Firefighters know that sometimes you have to fight fire with fire and they’re taking steps to make sure that the obscene fatcats who run Wisconsin’s Marshall & Ilsley Corp (a bank holding company) understand exactly what’s at stake in labor’s fight against an increasingly backed-against-the-wall Scott Walker and the Republicans: The survival of their own incomes. There’s no question about it, they’ve got these assholes by the balls. Why should the working people of Wisconsin entrust their hard-earned savings to the very people who are helping screw them over? Here’s more from Daily Kos:
What these pictures show are six hundred ordinary citizens descending on the M&I branch near the Wisconsin Capitol after learning of their purchase of the gubernatorial election last November. Two firefighters with old school ideas about saving had over $600,000 between the two of them and they demanded cashier’s checks on the spot.
Not everyone has the purchase price of a couple of homes sitting in the bank, but if the 60% of Wisconsin that’s sick to death of Scott Walker’s behavior simply go close their accounts the bank will crash and they’ll have stripped him of the funds he needs to fight the recall next January.
M&I closed for the rest of the day, obviously hoping to avoid a run on their bank. As if that will ultimately matter! The power is—clearly—NOT in the hands of the elite this time, is it? In a sense, it never was. It’s about time the man on the street realized that.
This is a brilliant tactical move. I hope this hand is played for everything it’s worth! More from Dane101.com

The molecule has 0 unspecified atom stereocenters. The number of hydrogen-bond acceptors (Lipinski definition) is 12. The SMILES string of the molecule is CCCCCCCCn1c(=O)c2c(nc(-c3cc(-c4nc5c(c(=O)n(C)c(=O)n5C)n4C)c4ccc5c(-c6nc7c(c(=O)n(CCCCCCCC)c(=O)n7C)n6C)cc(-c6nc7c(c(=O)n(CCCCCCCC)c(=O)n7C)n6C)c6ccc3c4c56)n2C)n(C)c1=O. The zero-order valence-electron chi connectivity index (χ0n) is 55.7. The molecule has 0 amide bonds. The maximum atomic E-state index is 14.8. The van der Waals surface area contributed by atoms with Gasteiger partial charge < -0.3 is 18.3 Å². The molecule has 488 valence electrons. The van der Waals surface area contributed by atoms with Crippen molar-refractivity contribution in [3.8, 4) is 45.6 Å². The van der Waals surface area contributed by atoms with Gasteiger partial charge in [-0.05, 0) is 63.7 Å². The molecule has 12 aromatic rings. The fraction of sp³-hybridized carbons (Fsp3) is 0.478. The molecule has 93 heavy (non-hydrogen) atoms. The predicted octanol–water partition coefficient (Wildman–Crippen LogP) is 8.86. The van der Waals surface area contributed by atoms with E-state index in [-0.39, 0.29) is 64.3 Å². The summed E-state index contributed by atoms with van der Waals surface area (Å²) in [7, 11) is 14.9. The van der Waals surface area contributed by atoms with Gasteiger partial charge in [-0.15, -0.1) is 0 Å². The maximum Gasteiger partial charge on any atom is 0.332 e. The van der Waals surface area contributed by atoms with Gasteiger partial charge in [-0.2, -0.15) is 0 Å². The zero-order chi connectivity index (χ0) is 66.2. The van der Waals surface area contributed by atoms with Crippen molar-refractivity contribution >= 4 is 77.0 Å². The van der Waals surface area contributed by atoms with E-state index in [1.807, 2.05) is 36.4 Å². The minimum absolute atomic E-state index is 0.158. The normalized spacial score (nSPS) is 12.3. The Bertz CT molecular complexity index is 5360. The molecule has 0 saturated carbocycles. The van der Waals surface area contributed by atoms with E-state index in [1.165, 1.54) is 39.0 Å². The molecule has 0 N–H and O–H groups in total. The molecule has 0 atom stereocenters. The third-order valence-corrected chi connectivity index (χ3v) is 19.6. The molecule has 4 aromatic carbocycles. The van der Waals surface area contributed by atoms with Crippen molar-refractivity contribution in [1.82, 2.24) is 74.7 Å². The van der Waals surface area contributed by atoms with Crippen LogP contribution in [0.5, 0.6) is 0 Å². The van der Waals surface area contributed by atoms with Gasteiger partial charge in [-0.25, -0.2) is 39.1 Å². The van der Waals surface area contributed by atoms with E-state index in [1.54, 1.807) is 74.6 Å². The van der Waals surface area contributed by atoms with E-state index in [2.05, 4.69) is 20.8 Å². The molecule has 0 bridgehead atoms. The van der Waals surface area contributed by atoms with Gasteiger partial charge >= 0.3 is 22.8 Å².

When the firefighters arrived at the Capitol this morning they started the chant “MOVE YOUR MONEY!” Firefighters Local 311 President Joe Conway told the audience they should move their money out of M&I Bank. The bank was one of the leading contributors to the Walker campaign due to contributions by current and former executives and board members. Detailed contributions are available via the Wisconsin Democracy Campaign. In a statement to the Milwaukee Journal Sentinel last month the bank said “Individual employees may choose, at their own discretion and based on their political beliefs, to make contributions to political campaigns.”
Following speeches by Conway and Wisconsin Professional Firefighters Association Mahlon Mitchell, the firefighters marched to the M&I Bank across the street and picketed the bank and withdrew $192,00. Video of the firefighters arriving this morning and part of Conway’s speech is posted below.
M&I Bank received $1.7 billion in bailout money via President George W. Bush’s Troubled Assets Relief Program. The bank was acquired by the Bank of Montreal in December of 2010 for $4.1 billion in stock.
Wanna get even angrier? Read more about Marshall & IlsleyI: This Bank Executive Took TARP Money, Never Paid It Back, And Now He’ll Get $18 Million If He’s Fired (Business Insider)
For those who may be interested, a long and absurdly kind article and fairly in-depth interview with yours truly along with a ton of videos has just gone up at When The Sun Hits.
“Episode 1. Paul gives me advice about the ladies and makes an offer.”
True story: Sometime in 2004, I was returning to my car in the parking lot of a CVS drugstore in Sherman Oaks, California (the one with “The Party Store,” the Marie Callendar’s restaurant and the really good dry cleaners on Ventura Blvd. & Willis Ave., for all you locals).
Just as Paul Stanley and his son, who was maybe 6-years-old at the time, were leaving “The Party Store,” two transgendered women were walking in.
The kid looked them and when the door automatic doors had closed behind them, he asked his father the rock star, “Dad were those GUYS???”
Stanley, with a deer-in-the-headlights look on his face that I will never forget said softly: “I don’t know, son” and then quickly changed the topic to “Hey, this is going to be a really great party, tomorrow, huh?”
Via Kembra Pfahler/Howie Pyro